Under section 126 of the Evidence Act, a client is required to expressly consent to the waiver of privilege. This need not be in writing necessarily and could be inferred from the facts and circumstances. Further, under section 128, if a client calls his or her attorney as a witness and, in the course of an examination, asks questions that specifically require disclosure of attorney-client privileged information, then such client is understood to have waived privilege.

Accidental disclosure

16   Does accidental disclosure of attorney-client privileged materials waive the privilege?

Waiver of privilege under section 126 of the Evidence Act occurs only when the client expressly consents to it, or in the case of section 128, consents to it by implication. While there is no judicial pronouncement by the courts of India on this issue, considering any waiver must be deliberate (indicating consent), accidental disclosure may not be considered as a waiver of privilege.

Sharing communications among employees

17    Can attorney-client communications be shared among employees of an entity, without waiving the protections? How?

While confidential communications between principal and agent, even if relating to matters in a suit (or other litigation advice or proceedings) are not privileged, attorney-client communications are privileged correspondence. Only the client entity can waive such privilege. Therefore, sharing the attorney-client communication among employees of a client entity does not waive protection.

Exceptions

18  Describe your jurisdiction’s main exceptions to the protections for attorney-client communications.
See ‘Exclusions’.

Litigation proceedings overriding the protection

19   Can the protections for attorney-client communications be overcome by any criminal or civil proceedings where waiver has not otherwise occurred?

Under section 91 of the Code of Criminal Procedure, a court can compel the production of any document, and the person in whose possession it is, if the document is necessary or desirable for any inquiry, trial or another proceeding.
The court in Chandubhai held that the protection against production or disclosure, however, does not extend to any original document that might have come into the possession of an attorney from his or her client. The attorney, when holding a document on behalf of a client, is acting as the agent of the client, and if the client is compellable to produce the document, there is no reason based on principle or authority on which the attorney can refuse to produce the document.

The document handed over to the attorney by the client cannot be said to be privileged under section 120 of the Evidence Act unless the document contains any communication made to the attorney by the client in the course and for the engagement as an attorney. The letter requested in Chandubhai from the attorney of the accused was obviously not a letter in respect of which any privilege could have been claimed by the attorney of the accused under section 126 of the Evidence Act.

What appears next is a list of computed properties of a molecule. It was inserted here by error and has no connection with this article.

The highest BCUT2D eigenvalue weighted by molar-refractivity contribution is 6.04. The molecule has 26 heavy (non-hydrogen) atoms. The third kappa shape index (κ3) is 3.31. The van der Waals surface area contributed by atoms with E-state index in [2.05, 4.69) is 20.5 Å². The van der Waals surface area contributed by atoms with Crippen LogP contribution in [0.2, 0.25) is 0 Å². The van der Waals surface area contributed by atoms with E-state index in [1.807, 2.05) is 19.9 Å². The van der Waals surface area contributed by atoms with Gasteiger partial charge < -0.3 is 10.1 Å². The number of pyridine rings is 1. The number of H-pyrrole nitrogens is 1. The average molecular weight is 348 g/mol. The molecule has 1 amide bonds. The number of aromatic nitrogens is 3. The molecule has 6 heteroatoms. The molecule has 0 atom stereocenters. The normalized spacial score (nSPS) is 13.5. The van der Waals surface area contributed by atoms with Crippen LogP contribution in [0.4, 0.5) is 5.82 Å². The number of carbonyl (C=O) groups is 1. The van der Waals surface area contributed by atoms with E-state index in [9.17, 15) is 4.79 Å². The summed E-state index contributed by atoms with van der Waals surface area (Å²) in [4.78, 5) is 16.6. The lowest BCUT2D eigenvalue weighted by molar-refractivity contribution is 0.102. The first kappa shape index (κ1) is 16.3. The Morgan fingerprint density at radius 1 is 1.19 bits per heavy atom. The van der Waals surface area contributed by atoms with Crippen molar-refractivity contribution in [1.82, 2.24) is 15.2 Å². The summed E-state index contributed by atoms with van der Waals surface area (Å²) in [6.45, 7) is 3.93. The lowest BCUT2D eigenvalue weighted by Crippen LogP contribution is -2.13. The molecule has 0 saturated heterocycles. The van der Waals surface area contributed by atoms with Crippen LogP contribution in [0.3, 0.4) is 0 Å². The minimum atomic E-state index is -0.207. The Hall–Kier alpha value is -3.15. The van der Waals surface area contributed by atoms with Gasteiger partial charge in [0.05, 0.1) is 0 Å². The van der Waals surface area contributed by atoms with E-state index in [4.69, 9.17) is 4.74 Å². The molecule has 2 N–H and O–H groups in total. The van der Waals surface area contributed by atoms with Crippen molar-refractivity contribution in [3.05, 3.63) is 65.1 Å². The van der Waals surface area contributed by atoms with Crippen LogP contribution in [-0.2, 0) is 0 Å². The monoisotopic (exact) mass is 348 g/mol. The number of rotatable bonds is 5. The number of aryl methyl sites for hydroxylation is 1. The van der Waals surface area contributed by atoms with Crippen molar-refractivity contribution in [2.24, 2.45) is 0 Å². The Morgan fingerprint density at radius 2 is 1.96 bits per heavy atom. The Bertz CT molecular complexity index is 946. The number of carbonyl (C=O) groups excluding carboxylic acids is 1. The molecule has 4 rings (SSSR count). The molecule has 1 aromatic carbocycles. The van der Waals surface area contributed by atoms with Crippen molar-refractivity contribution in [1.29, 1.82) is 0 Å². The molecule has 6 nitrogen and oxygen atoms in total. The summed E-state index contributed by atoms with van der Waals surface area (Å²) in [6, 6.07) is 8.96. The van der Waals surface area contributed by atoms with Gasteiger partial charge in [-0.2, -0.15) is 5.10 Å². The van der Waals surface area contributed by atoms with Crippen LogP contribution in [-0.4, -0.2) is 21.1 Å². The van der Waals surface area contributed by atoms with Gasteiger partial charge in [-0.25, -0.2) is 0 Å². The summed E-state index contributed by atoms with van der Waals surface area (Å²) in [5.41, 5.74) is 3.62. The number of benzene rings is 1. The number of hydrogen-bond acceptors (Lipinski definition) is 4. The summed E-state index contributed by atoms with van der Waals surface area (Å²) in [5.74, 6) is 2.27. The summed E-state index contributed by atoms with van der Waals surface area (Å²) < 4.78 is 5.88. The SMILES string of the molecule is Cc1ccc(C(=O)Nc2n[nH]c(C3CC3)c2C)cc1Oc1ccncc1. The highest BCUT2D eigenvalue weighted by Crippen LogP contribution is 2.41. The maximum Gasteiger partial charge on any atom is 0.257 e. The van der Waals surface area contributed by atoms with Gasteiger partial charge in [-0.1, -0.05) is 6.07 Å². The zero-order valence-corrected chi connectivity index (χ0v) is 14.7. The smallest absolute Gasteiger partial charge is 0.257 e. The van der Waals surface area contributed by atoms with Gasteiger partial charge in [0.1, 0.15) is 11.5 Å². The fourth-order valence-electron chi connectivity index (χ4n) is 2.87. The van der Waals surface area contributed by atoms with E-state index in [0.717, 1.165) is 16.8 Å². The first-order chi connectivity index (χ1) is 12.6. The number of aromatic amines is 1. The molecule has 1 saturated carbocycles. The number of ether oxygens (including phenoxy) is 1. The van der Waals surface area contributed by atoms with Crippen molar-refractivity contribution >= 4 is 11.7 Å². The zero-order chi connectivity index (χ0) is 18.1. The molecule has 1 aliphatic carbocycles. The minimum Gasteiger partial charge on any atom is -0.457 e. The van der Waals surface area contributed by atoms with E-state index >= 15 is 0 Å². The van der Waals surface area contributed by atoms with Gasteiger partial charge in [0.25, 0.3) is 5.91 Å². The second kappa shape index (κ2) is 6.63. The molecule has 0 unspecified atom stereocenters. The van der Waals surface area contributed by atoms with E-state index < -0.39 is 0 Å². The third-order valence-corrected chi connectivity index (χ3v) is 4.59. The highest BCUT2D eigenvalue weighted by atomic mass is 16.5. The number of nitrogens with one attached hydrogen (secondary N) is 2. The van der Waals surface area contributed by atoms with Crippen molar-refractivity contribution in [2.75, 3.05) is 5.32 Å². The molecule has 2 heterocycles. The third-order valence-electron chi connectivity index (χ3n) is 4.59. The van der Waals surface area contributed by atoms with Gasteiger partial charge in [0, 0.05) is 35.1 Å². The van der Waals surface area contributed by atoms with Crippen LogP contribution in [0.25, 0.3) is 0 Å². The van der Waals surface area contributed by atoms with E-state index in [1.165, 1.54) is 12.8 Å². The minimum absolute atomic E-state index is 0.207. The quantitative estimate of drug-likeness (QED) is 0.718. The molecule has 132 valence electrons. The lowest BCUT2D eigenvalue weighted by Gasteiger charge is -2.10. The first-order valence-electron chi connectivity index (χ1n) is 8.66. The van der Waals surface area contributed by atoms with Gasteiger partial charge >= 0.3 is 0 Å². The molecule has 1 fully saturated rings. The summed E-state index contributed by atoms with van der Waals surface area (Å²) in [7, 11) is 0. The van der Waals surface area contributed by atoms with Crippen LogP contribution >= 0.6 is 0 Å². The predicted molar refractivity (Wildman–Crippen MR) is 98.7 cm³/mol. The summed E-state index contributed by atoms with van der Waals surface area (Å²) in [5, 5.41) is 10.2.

In civil proceedings, under section 30 (Order XI) of the Code of Civil Procedure, a party can seek discovery or summons by issuing interrogatories, demanding production of documents by the other party and so forth. In such circumstances, attorney-client privilege is a ground to object to discovery.

Recognition of foreign protection

20    In what circumstances are foreign protections for attorney client communications recognised in your jurisdiction?

This is not a settled question of law in India. In a given case, the question of whether foreign protections for attorney-client privilege exist or not would be a question of foreign law. Under Indian law, questions of foreign law are treated as questions of fact. Therefore, foreign protections for attorney-client communications will be recognised if the same is proven as a fact before an Indian court.

While not strictly linked to foreign protections, in 2018, the Supreme Court of India in Bar Council of India v AK Balaji clarified that while foreign lawyers are not entitled to practice the profession of law in India, they may ‘fly in and fly out’ on ‘casual’ visits to give legal advice on foreign law to their clients. They may also conduct or participate in international commercial arbitrations, in which case they will be governed by the code of conduct applicable to Indian lawyers. This could arguably include both the Advocates Act 1961, as well as the Bar Council of India rules on attorney-client privilege. The Union of India and the Bar Council of India have been granted liberty to frame additional rules in respect of the practice of law by foreign lawyers in India. It remains to be seen if these rules, when framed, would specifically extend privilege to foreign lawyers.